Resources Science ›› 2017, Vol. 39 ›› Issue (1): 94-104.doi: 10.18402/resci.2017.01.10

• Orignal Article • Previous Articles     Next Articles

Embodied energy and carbon emissions transferred in international trade using a MRIO model

WEI Tao1, 2, PENG Shuijun2   

  1. 1. School of Economics and Management,Hubei University for Nationalities,Enshi 445000,China;
    2,School of Economics,Xiamen University,Xiamen 361005,China
  • Received:2016-08-01 Revised:2016-10-24 Online:2017-01-20 Published:2017-01-20

Abstract:

With the formation of global production chains as well as cross-border separated in production and consumption in the world, the rapid development of international trade has an important impact on both embodied energy and transfer emissions of trade. We estimated the different energy consumption and emissions embodied in international trade in 1995-2009 with the MRIO model. The results showed that:(1)China belongs to a net exporter of embodied energy in international trade except for new energy sources and gas during the study period; increase of production-based emissions far exceeds the consumption-based emissions in China, and 40% of the former is satisfied by the demands of foreign countries, then only 16% of consumption-based emissions increase is derived from the increase of imports;(2)The production-based energy and carbon emissions of the major developed economies were almost unchanged during the study period, but the consumption-based energy and carbon emissions were gradually increasing, then they were net importers of embodied energy and emissions in international trade; the production-based and consumption-based energy of emerging economies increased by 81.7% and 81.3% respectively, and the embodied energy and emissions of developed economies transferred into emerging economies is much greater than the embodied energy and emissions of emerging economies transferred into developed economies; (3)The per capita consumption-based embodied energy and emissions in developed economies are much higher than in emerging economies; while the per capita embodied energy and emissions are in a low level in China.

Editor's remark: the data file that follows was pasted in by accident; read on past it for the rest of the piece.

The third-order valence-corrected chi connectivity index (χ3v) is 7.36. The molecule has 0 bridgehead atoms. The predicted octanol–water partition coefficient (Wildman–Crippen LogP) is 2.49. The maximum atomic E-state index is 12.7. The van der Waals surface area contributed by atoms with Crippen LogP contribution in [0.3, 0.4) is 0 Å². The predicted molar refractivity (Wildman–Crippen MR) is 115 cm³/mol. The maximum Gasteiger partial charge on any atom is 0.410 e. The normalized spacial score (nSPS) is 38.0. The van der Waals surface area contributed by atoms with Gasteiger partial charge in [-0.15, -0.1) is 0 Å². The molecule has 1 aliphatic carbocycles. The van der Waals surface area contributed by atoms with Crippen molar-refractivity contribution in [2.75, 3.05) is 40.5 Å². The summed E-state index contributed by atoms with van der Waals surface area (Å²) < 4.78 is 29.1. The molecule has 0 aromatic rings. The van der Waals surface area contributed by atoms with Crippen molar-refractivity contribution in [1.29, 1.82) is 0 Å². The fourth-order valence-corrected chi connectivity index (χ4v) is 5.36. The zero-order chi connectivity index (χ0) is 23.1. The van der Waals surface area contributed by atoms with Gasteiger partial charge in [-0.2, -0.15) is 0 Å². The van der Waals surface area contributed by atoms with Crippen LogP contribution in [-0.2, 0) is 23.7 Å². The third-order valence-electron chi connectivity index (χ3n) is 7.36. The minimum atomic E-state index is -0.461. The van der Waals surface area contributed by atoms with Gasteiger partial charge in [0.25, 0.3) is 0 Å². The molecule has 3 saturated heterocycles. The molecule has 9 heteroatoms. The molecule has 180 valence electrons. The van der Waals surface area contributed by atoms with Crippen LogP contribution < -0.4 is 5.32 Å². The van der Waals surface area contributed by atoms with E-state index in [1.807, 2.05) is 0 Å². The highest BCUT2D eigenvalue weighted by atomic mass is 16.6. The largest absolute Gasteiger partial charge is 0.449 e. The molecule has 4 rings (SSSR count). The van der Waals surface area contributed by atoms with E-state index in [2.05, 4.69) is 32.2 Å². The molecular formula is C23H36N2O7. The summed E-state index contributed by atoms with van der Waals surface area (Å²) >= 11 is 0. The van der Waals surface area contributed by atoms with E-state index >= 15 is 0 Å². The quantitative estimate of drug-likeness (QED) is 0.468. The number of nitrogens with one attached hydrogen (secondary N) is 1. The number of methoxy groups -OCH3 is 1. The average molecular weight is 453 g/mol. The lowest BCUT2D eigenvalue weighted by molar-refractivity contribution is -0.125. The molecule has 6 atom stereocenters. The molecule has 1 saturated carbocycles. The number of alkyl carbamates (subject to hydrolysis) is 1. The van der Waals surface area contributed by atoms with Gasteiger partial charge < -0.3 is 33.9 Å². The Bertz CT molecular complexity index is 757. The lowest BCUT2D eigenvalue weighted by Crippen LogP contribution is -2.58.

Key words: consumption-based responsibility, embodied energy, emissions transfer, MRIO Model